If you can make it, do go to one of Doug Avery’s talks on resilience while he is over here touring the country from New Zealand courtesy of RSABI and RHASS; he fooled a lot of hulking Angus farmers not used to expressing their emotions into physically hugging each other this morning at Forfar Mart, and it was worth going for that extraordinary sight alone. I’m not telling who hugged who, (what goes on tour stays on tour) but sadly I didn’t have the foresight to be sitting next to a female farmer. My friends in the North, you have been warned.

One thing Doug said in his moving talk which struck a chord with me was that failing isn’t failing, as long as you learn from it; that means not being scared to embrace change and try out new things, because that’s how you learn.

It’s also important to look around you and speak to each other; co-operation and communication is more important than ever in this brave new world, and looking around me, I have seen two things in the past week on neighbouring farms which tell me the same thing.

The first was green lifted piper potatoes being lifted for McCains to be shipped to Ireland at around £280 per ton. These had initially been destined for prepack, but they were too scabby to make the grade. The price and the buyer tell me definitively that potato supply is desperately short in England.

The second was the sight of carrots being irrigated in the middle of September to try and bulk them up. The signs are there for all to see - We are heading for shortages in fruit and veg, and Jim Brown’s thought-provoking article last week suggesting prices will have to rise applies to root crops just as much as it does to beef.

It was also fascinating to read his thoughts on the straw shortage situation, because our different circumstances and geographical position have led us to completely different conclusions. In case you missed it, Jim’s perfectly reasonable thesis was that escalating costs and the shortage of straw, combined with the benefits of being able to efficiently use slurry to cut bagged fertiliser use led him to the conclusion that housing beef cattle permanently as with many dairy herds is the way forward.

Jim is right that the rise of AD has reduced the amount of straw available, but there is still more than enough around in the lowlands of Angus in a normal year to supply the diminishing numbers of beef cattle that we have here. Even this year with our miserable bouts of straw we have enough, because we have baled our wheat straw as well, which is normally chopped. Of course, I could have sold it for a handsome sum to Ringlink for the carrot grower next door, but I don’t want to end up short, and Jim would argue that makes his point, which it does, but not for most years.

Looking at the cost of keeping cattle outdoors versus housing, I happened to see an AHDB paper on forage crops recently which suggested that in terms of labour and fuel, outwintering cows was about the same as housing, as bedding costs would be similar for housing in terms of straw and labour as the cost of feeding and moving the kale wire with outdoor cattle, but of course in the summer the costs of housing would surely be much higher than grazing cattle in fields.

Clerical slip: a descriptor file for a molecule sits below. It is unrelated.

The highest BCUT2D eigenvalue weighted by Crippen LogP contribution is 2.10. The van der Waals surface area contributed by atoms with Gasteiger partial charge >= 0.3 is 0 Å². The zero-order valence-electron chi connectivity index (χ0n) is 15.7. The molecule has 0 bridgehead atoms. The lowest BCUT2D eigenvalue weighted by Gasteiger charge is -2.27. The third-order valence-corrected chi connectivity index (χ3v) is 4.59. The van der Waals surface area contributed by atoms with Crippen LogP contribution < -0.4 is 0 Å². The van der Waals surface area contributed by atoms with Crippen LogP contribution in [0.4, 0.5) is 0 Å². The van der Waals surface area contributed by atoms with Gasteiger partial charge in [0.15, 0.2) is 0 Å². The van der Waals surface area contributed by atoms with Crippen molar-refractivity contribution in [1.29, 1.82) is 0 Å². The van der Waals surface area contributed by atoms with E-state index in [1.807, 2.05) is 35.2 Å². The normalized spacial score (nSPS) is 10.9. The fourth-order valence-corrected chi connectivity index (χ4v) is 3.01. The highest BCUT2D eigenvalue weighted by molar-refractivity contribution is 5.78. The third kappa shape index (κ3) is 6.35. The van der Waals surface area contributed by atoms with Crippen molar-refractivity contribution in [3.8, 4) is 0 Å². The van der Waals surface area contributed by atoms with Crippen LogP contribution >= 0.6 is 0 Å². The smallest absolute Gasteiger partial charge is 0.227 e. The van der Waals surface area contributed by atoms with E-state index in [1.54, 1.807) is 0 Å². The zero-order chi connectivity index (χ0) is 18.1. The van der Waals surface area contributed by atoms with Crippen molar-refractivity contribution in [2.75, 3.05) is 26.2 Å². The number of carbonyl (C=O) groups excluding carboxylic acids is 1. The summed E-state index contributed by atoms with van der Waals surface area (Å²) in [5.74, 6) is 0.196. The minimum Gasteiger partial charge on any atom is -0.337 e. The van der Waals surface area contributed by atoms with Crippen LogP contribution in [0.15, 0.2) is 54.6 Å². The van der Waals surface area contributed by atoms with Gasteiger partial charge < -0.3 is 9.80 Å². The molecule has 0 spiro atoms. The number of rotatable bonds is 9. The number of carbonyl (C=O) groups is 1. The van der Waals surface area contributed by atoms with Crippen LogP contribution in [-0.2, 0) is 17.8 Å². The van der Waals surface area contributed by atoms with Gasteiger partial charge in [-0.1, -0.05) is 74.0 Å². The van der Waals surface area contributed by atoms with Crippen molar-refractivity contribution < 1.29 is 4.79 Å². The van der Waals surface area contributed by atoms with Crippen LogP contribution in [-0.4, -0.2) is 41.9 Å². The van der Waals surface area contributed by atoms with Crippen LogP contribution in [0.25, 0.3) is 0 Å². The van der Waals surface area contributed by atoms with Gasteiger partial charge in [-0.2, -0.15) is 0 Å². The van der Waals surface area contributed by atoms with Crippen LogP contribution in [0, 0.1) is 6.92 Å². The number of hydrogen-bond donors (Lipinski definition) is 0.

Add to this the decline in the numbers of cattle needed in the future as the public move inexorably towards less red meat in their diet, and combine it with the consumer’s desire to see animals reared as naturally and attractively as possible, and it brings me to the conclusion that having cattle outside as much as possible is the best way for us to reduce straw use, at least on this farm. We only bring fattening bulls and heifers in to finish in the last few months of their life, and there is a good argument for keeping them in cubicles at this point if you can persuade the government to give you a capital grant. Our Spring calvers also come inside when we run out of space to keep them out. Otherwise everything stays out, and I think young calves in particular are healthier for it. A fair-sized chunk of our land is very light, which lends itself well to outwintering cattle, and most farms will not be suited to this.

There is a lot of land around which is suited to outwintering cattle however, and it would have held a lot of livestock in the winter in the past, but no longer does. It is common practice for stores to be sold to lowland farms for finishing, and for ewe hogs to be outwintered away from the hills; why can’t we apply that ancient custom of transhumance equally to suckler cows? My father has been doing it successfully from his hill farm in Glen Lyon to the Angus coast for decades. Our autumn calving Blue Greys graze out to 3000 feet in the summer, and then come down to calve next to the sea. They don’t spend a day indoors from one year to the next. Sadly, whilst it works for us, I suspect the drive is not there to develop co-operation between upland and lowland farmers on a large scale, and for many suckler herds, housing in cubicles or similar will make sense, but surely not in summer?

I don’t know if you saw on the news the other night that Grace Jones reached the exceptional age of 112. My initial reaction was “Blimey, she’s aged quickly” until I realised that it wasn’t the amazing diva and soul singer but a namesake. The secret to her longevity, Amazing Grace (as she is known to her friends) claimed, was to have a wee dram every night and crucially, not to worry. So, dear friends, let me leave you with this thought – don’t be a Slave to the Rhythm, rather live La Vie en Rose.